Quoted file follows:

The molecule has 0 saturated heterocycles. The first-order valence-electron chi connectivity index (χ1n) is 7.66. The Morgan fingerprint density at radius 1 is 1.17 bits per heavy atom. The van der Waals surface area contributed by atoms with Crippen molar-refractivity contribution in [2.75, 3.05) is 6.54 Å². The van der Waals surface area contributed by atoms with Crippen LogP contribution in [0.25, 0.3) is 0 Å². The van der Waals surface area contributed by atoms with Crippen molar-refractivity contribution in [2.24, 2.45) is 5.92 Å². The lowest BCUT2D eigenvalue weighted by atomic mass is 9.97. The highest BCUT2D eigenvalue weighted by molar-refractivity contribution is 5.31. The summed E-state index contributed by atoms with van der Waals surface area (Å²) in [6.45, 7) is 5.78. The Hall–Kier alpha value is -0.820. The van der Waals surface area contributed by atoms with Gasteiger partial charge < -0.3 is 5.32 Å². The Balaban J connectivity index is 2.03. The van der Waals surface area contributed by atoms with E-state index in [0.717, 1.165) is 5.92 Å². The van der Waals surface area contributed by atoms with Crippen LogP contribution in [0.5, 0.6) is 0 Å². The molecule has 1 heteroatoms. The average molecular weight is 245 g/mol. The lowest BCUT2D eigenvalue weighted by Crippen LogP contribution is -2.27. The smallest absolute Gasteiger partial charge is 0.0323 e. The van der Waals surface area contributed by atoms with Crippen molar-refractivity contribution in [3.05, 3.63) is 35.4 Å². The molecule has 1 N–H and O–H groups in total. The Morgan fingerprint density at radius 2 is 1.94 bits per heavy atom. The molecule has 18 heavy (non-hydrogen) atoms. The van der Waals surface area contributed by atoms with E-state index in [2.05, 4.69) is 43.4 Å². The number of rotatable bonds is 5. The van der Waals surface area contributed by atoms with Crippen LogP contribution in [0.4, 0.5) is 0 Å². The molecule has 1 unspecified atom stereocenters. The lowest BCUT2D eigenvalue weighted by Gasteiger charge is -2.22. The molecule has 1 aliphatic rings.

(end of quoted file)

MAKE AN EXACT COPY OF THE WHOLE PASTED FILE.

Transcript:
The molecule has 0 saturated heterocycles. The first-order valence-electron chi connectivity index (χ1n) is 7.66. The Morgan fingerprint density at radius 1 is 1.17 bits per heavy atom. The van der Waals surface area contributed by atoms with Crippen molar-refractivity contribution in [2.75, 3.05) is 6.54 Å². The van der Waals surface area contributed by atoms with Crippen LogP contribution in [0.25, 0.3) is 0 Å². The van der Waals surface area contributed by atoms with Crippen molar-refractivity contribution in [2.24, 2.45) is 5.92 Å². The lowest BCUT2D eigenvalue weighted by atomic mass is 9.97. The highest BCUT2D eigenvalue weighted by molar-refractivity contribution is 5.31. The summed E-state index contributed by atoms with van der Waals surface area (Å²) in [6.45, 7) is 5.78. The Hall–Kier alpha value is -0.820. The van der Waals surface area contributed by atoms with Gasteiger partial charge < -0.3 is 5.32 Å². The Balaban J connectivity index is 2.03. The van der Waals surface area contributed by atoms with E-state index in [0.717, 1.165) is 5.92 Å². The van der Waals surface area contributed by atoms with Crippen LogP contribution in [0.5, 0.6) is 0 Å². The molecule has 1 heteroatoms. The average molecular weight is 245 g/mol. The lowest BCUT2D eigenvalue weighted by Crippen LogP contribution is -2.27. The smallest absolute Gasteiger partial charge is 0.0323 e. The van der Waals surface area contributed by atoms with Crippen molar-refractivity contribution in [3.05, 3.63) is 35.4 Å². The molecule has 1 N–H and O–H groups in total. The Morgan fingerprint density at radius 2 is 1.94 bits per heavy atom. The molecule has 18 heavy (non-hydrogen) atoms. The van der Waals surface area contributed by atoms with E-state index in [2.05, 4.69) is 43.4 Å². The number of rotatable bonds is 5. The van der Waals surface area contributed by atoms with Crippen LogP contribution in [0.4, 0.5) is 0 Å². The molecule has 1 unspecified atom stereocenters. The lowest BCUT2D eigenvalue weighted by Gasteiger charge is -2.22. The molecule has 1 aliphatic rings.